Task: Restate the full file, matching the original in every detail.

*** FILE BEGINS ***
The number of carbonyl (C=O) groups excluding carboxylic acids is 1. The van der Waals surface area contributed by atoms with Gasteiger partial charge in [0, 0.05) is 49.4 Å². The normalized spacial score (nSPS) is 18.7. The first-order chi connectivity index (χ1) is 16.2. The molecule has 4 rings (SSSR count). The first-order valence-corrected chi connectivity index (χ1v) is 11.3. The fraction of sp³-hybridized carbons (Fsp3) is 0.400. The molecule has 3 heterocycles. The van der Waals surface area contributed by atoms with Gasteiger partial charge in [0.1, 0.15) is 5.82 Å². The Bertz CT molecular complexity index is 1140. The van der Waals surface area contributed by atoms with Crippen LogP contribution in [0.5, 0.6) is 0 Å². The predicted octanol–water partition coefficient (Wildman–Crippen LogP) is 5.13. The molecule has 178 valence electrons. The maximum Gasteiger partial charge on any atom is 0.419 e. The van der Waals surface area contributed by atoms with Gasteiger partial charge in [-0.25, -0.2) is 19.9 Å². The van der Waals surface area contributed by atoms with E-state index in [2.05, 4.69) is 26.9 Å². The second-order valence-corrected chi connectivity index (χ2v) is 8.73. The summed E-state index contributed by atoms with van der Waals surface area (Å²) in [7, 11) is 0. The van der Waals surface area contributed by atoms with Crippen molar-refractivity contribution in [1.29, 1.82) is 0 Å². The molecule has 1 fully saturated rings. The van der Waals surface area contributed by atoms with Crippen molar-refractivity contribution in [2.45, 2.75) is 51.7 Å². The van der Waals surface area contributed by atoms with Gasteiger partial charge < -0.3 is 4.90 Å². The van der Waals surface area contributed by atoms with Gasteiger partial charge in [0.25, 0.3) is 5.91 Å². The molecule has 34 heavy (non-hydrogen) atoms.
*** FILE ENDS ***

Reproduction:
The number of carbonyl (C=O) groups excluding carboxylic acids is 1. The van der Waals surface area contributed by atoms with Gasteiger partial charge in [0, 0.05) is 49.4 Å². The normalized spacial score (nSPS) is 18.7. The first-order chi connectivity index (χ1) is 16.2. The molecule has 4 rings (SSSR count). The first-order valence-corrected chi connectivity index (χ1v) is 11.3. The fraction of sp³-hybridized carbons (Fsp3) is 0.400. The molecule has 3 heterocycles. The van der Waals surface area contributed by atoms with Gasteiger partial charge in [0.1, 0.15) is 5.82 Å². The Bertz CT molecular complexity index is 1140. The van der Waals surface area contributed by atoms with Crippen LogP contribution in [0.5, 0.6) is 0 Å². The predicted octanol–water partition coefficient (Wildman–Crippen LogP) is 5.13. The molecule has 178 valence electrons. The maximum Gasteiger partial charge on any atom is 0.419 e. The van der Waals surface area contributed by atoms with Gasteiger partial charge in [-0.25, -0.2) is 19.9 Å². The van der Waals surface area contributed by atoms with E-state index in [2.05, 4.69) is 26.9 Å². The second-order valence-corrected chi connectivity index (χ2v) is 8.73. The summed E-state index contributed by atoms with van der Waals surface area (Å²) in [7, 11) is 0. The van der Waals surface area contributed by atoms with Crippen molar-refractivity contribution in [1.29, 1.82) is 0 Å². The molecule has 1 fully saturated rings. The van der Waals surface area contributed by atoms with Crippen molar-refractivity contribution in [2.45, 2.75) is 51.7 Å². The van der Waals surface area contributed by atoms with Gasteiger partial charge < -0.3 is 4.90 Å². The van der Waals surface area contributed by atoms with Gasteiger partial charge in [0.25, 0.3) is 5.91 Å². The molecule has 34 heavy (non-hydrogen) atoms.